The Judeo-Christian Tradition and Capitalism

Mar 3rd, 2012 | By | Category: Christian Life, Featured Issues

We live in an age where the state is taking control over more and more facets of our lives.  The old saying of a paternalist state that cares for us from cradle to the grave is not that far off the mark.  The free market economy is not that free anymore; it is a highly regulated market where the state controls and regulates almost every facet of our financial lives.  This highly regulated form of capitalism is a result of sin.  Some business leaders have been motivated by greed and selfishness.  At so many layers of the American economy, such evil motivations have led to grossly unethical behavior and, consequently, the state stepped in and established onerous regulations.  Broadly speaking, the trust and confidence that is the foundation of any business transaction is missing.  The ethical foundation of American culture that prevents business leaders from engaging in unethical activity is gone.  I would strongly argue that as the ethical foundation of the American financial system has crumbled, the state has stepped in and rewritten the rules for financial and business dealings.  The result is an economic and financial system overseen by impersonal bureaucrats, who first write and then seek to enforce literally volumes of rules and regulations.  Those rules and regulations replace the simplicity of God?s moral law, articulated in both the Old and New Testaments.  The more we depart from God?s moral law, the historic foundation of our civilization, the more onerous and complicated government regulation will become.  The more this occurs, the more the American economy will no longer be able to compete, and its capacity to generate innovation and wealth will be gone.

What exactly is the Judeo-Christian foundation of an economy?  There are several salient points:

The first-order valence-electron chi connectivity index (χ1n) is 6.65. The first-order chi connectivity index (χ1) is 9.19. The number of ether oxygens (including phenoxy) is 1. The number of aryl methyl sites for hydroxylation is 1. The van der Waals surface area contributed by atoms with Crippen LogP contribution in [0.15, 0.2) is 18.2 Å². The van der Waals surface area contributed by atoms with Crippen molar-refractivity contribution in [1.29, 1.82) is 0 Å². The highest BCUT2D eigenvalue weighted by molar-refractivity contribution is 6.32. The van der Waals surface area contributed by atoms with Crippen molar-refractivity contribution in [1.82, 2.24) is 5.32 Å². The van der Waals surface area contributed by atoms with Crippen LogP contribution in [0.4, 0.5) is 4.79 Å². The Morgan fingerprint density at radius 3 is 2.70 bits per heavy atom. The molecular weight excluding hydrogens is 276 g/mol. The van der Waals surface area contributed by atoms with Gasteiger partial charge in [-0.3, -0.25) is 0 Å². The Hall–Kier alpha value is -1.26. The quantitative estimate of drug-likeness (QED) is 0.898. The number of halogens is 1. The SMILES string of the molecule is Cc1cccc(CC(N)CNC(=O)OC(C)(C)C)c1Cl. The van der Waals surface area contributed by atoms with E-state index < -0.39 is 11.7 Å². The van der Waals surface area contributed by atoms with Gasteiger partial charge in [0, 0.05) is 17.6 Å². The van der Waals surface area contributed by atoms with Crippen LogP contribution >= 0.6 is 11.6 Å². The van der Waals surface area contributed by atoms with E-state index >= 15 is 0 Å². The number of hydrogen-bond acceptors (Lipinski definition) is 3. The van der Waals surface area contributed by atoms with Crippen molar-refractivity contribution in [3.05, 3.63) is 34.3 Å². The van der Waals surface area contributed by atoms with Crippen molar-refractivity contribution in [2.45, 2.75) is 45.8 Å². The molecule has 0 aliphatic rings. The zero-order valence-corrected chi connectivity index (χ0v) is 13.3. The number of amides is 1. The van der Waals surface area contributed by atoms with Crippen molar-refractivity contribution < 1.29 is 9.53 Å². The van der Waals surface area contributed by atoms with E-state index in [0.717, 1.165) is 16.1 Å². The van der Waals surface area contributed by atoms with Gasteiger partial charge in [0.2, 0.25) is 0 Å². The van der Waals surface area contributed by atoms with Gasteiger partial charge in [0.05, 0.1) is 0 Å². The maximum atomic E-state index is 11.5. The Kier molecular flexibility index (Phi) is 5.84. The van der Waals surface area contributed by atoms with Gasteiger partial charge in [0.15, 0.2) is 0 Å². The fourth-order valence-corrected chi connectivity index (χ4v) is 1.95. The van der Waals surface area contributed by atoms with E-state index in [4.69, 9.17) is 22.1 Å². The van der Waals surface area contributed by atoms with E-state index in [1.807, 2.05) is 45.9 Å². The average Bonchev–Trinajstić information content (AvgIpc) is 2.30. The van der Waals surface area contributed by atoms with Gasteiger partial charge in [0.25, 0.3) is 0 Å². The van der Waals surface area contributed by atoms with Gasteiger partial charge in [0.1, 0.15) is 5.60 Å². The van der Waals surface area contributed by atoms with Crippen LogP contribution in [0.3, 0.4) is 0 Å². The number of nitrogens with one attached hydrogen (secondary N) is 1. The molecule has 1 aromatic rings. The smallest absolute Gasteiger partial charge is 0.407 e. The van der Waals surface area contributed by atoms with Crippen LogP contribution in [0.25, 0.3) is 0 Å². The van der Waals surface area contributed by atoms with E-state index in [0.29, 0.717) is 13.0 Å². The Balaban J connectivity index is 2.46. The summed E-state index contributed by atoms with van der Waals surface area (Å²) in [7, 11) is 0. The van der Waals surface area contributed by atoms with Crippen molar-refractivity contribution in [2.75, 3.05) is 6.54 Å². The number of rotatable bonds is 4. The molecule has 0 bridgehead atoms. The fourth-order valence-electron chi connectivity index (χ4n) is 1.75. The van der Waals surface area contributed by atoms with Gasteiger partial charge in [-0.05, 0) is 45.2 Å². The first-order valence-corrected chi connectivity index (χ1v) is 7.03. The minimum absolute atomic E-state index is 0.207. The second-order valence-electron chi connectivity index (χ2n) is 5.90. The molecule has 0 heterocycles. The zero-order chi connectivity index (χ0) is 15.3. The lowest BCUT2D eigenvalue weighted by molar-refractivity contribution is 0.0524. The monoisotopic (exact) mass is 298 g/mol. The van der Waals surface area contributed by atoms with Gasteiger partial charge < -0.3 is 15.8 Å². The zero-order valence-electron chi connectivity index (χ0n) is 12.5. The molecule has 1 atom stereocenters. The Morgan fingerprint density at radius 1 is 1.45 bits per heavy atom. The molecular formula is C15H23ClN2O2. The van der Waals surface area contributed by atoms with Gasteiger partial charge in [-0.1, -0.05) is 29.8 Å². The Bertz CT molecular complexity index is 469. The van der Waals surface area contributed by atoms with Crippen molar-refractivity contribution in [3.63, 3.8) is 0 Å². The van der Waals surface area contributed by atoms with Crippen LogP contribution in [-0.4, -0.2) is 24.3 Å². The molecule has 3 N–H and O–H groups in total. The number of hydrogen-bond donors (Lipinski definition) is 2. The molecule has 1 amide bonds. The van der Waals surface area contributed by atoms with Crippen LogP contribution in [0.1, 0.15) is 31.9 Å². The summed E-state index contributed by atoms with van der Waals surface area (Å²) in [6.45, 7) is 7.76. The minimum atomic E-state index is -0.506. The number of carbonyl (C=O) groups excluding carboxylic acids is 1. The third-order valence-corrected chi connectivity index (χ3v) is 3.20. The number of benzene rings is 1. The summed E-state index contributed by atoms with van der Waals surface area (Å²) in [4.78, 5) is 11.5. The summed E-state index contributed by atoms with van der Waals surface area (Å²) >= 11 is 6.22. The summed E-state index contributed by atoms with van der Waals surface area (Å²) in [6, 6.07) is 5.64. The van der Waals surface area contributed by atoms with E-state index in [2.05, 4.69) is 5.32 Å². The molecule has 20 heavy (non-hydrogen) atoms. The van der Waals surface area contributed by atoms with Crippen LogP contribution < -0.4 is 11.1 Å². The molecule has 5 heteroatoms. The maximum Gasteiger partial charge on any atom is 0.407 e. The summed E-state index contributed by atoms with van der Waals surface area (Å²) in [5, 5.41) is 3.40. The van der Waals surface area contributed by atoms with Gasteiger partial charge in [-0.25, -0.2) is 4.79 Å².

1. The ethical obligation of individual and personal responsibility is a key foundation stone.  It is the individual person who is responsible for his/her own welfare, own goals and own growth.  The individual has an ethical obligation to God and to other human beings.  That ethical obligation promotes a work ethic that fosters individual responsibility for actions and for the consequences of those actions.  One of the most important biblical passages on this work ethic is Colossians 3:22-4:1.  [In the ancient world, the primary economic relationship was slave to master.  It is appropriate for us to substitute employees and employer for the terms slave and master.]  In this passage, the Apostle Paul argues that the following ethical obligations characterize a God-honoring employee:  obedience to your employer in a consistent, sincere and wholehearted manner because in effect your real ?boss? is the Lord Christ, a unique construction found only here in the New Testament.  Further, this ethical obligation to your employer is eternally significant because God will reward you for obeying it (v. 24).  Verse 25 declares quite clearly that there are no exceptions to this ethical obligation.  Employers, likewise, are to pay their employees in a just and equitable manner, because they too have a ?Master??the Lord Christ (4:1).  Work, therefore, is a holy calling, framed by a set of ethical obligations that promote honesty, personal accountability and are driven by a deep-seated conviction that it is eternally significant.  A fulfilled life is a life of productive work, which prevents idleness and self-destructive behavior.  An entitlement/welfare state cannot accomplish this.  Such a state fosters the exact opposite in terms of ethical obligations and behavior.  In such a state, there is little personal accountability, for the state provides and cares in a paternalistic manner that is counterproductive and actually quite harmful.  This greater dependency on the state fosters a financial burden on the state that, over time, it simply cannot meet:  Witness Greece, Italy, Spain and Portugal.  The problem for the United States is not the tax rate?it is the growing entitlement programs that foster this dependency on the state.  [The tax code of the US needs significant reform and restructuring but even if the US would increase taxes significantly, it would not generate enough revenue to fund these exploding entitlements.  The US needs both significant tax reform plus very significant entitlement reform.]